Biology in the News Explained

We’re paying to destroy fisheries as fast as we can

A dispatch article from the September issue of Frontiers in Ecology and the Environment shows that we have not at all changed our trajectory in the rapid destruction of our fisheries in the nearly three years since the fisheries crisis was last discussed on this biology blog. It highlights a recent UN Environment Programme report which not only reaffirms that stocks are being overfished to the tune of 1.8-2.8 times a sustainable level, but points out that one of the biggest reasons for this is actually subsidies.

There has been some debate (though not nearly enough) in this country and internationally about agricultural subsidies which cost money and result in crappy processed food that makes us sicker as a population, which costs more money. Clearly, however, there is not enough debate about fisheries subsidies, which total $27 billion per year currently, while supposedly adding only $17 billion of value to the global economy.

So, what we are doing is paying money hand over fist to destroy, as rapidly as possible, a food source that affects a substantial proportion of people on the planet, and an industry that supports an estimated half a billion people.

The problem, as pointed out by Pavan Sukhdev, Special Advisor and Head of the UNEP Green Economy Initiative, is that we are increasing economic investment not in the resource itself, the fish, but on increasing our fishing capacity, which only destroys the stocks more quickly. The report suggests that if $8 billion a year (less than a third of current subsidy levels) were spent on improving fisheries management, there might actually be some fish left for the next generation. By allowing stocks to recover judiciously, we could get back to a higher level of catch (112 million metric tons per year vs. current the level of 80), which ultimately would support a lot more people for a longer time.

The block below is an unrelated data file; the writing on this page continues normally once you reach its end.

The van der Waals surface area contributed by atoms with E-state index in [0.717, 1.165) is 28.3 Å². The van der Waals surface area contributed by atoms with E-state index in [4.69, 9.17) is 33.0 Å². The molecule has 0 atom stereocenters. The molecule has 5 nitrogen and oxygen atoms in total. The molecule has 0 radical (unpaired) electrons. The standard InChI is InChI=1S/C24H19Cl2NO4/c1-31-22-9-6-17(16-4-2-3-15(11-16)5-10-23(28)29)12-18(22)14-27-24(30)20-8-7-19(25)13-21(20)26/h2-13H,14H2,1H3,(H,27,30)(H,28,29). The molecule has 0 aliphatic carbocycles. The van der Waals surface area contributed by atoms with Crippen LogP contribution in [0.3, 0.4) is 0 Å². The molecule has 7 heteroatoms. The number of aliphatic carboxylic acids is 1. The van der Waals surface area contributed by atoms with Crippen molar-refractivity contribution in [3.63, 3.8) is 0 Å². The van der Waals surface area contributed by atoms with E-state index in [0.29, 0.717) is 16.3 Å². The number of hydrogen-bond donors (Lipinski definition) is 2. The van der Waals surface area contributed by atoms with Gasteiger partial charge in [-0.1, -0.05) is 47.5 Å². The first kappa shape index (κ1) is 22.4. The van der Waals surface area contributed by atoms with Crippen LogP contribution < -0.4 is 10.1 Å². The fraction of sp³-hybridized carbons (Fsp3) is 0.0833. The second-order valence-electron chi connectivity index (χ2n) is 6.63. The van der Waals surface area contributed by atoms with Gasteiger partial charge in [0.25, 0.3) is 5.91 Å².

And management in most cases isn’t rocket science. Sukhdev points out that Biologists already know that a female fish allowed to grow twice as large before capture could produce 10 to 100 times as many offspring before she becomes a meal.

There’s not much time left to alter course, folks. Just as we may have already missed the window for preventing severe climate change, we will almost certainly miss this one, because individual greed by some and utter dependence on a way of life that can’t be changed from the grass roots for most will maintain the political inertia that everyone knows will lead us to crisis in the near future, when we have to figure out what to do with a homeless fishing industry, and how to replace a staple protein in the diet of millions of people.

Reference info:
Unfortunately, the ESA article is restricted access, and the full report is available only for sale (Fisheries Subsidies, Sustainable Development and the WTO at Amazon), but, there is a pdf press release and a preview document summarizing it.

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